or Connect
Mothering › Mothering Forums › Mom › Parenting › Single Parenting › xdh not doing alternative parenting
New Posts  All Forums:Forum Nav:

xdh not doing alternative parenting - Page 2

post #21 of 34
Thread Starter 
Quote:
Originally Posted by Goodmom2008 View Post
May not be as easy as that. They are divorced, if the court order states that he has custody, then she can't leave with the child.
I have custody. legal. custody in all areas. Someone stated I am homeless. I am, and I am not. My mother would take me back in NC in the 4 bdr home I got for her at anytime. I could take the girls and go to NC and he wouldn't be able to stop me since circumstances here prevent me from being able to work and have a home (although soon I should get housing and can make new plans and have new opportunities, I am thinking of finishing my degree now). I would not do that to him and he would not do it to me. Someone else asked why I would think of caring for him when he is older if we are divorced. Even if I was married again or had a partner, I would expect them to understand and help me care for this person that is important to me. I guess our relationship is too unique. I will always be there for him and he for me, even if we are not romantically involved, we are a family. We married after only 3 months of knowing each other because he said we had to be married to have a child and I was 32 with a ticking clock... then because of a few differences and one major one (I believe in polyamory and he believes in monogamy), we are not together romantically. But I don't like the turn this has taken. I am sorry I posted so much information. I appreciate the ones that took the time to read all of my posts and give the feedback I needed. I wish I could come across better in posts. I just want to know how to handle having two different parenting styles under one roof and experiences with that. I initially posted in parenting partners but the first poster said I should post it here...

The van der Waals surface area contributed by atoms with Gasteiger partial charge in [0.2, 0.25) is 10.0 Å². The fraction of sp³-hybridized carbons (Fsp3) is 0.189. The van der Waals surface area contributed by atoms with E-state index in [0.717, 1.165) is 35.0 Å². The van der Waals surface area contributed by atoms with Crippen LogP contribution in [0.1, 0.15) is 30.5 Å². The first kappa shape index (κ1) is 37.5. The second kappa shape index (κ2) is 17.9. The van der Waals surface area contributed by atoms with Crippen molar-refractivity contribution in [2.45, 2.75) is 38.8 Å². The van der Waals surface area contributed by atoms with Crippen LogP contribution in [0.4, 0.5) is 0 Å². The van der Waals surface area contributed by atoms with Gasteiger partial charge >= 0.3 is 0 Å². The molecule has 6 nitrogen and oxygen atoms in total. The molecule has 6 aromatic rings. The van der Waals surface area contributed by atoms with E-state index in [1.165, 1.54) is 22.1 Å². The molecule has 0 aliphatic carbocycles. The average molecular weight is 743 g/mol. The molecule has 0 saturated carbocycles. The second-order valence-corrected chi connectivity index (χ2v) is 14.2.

post #22 of 34
She has legal custody of their dd and the father has been the custodial parent without a court order. OP, I'm sure you realize that you cannot actually take your dd1 to live with your family and that if he was not allowing you to stay with him you would either have to figure out another living situation in that vicinity or leave her behind and go to your family. I don't agree with your arguments but you seem desperate and sad and I can understand why. I'm really sorry things have gone badly for you and I hope that your life will seem less up in the air soon so that you can relax a bit. Take care of yourself and ease up on everyone.